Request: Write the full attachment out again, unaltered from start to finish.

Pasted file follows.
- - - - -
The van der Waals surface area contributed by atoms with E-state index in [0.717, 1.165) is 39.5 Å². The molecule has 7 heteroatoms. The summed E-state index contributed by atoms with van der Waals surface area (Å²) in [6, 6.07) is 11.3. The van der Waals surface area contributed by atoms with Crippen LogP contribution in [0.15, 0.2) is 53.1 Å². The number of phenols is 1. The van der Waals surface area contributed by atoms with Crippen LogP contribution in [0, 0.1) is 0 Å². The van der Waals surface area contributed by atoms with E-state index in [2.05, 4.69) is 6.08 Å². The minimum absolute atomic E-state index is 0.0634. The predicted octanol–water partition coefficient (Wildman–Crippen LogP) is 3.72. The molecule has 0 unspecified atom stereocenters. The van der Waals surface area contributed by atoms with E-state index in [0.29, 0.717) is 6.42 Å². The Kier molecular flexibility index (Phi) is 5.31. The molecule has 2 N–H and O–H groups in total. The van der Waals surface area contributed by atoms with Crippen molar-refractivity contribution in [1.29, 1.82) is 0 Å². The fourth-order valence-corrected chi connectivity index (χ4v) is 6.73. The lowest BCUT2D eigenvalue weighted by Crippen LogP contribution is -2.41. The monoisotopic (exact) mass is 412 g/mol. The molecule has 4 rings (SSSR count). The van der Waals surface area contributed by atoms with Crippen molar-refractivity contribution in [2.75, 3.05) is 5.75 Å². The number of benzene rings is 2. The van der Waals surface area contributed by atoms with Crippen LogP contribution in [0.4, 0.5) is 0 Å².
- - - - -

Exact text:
The van der Waals surface area contributed by atoms with E-state index in [0.717, 1.165) is 39.5 Å². The molecule has 7 heteroatoms. The summed E-state index contributed by atoms with van der Waals surface area (Å²) in [6, 6.07) is 11.3. The van der Waals surface area contributed by atoms with Crippen LogP contribution in [0.15, 0.2) is 53.1 Å². The number of phenols is 1. The van der Waals surface area contributed by atoms with Crippen LogP contribution in [0, 0.1) is 0 Å². The van der Waals surface area contributed by atoms with E-state index in [2.05, 4.69) is 6.08 Å². The minimum absolute atomic E-state index is 0.0634. The predicted octanol–water partition coefficient (Wildman–Crippen LogP) is 3.72. The molecule has 0 unspecified atom stereocenters. The van der Waals surface area contributed by atoms with E-state index in [0.29, 0.717) is 6.42 Å². The Kier molecular flexibility index (Phi) is 5.31. The molecule has 2 N–H and O–H groups in total. The van der Waals surface area contributed by atoms with Crippen molar-refractivity contribution in [1.29, 1.82) is 0 Å². The fourth-order valence-corrected chi connectivity index (χ4v) is 6.73. The lowest BCUT2D eigenvalue weighted by Crippen LogP contribution is -2.41. The monoisotopic (exact) mass is 412 g/mol. The molecule has 4 rings (SSSR count). The van der Waals surface area contributed by atoms with Crippen molar-refractivity contribution in [2.75, 3.05) is 5.75 Å². The number of benzene rings is 2. The van der Waals surface area contributed by atoms with Crippen LogP contribution in [0.4, 0.5) is 0 Å².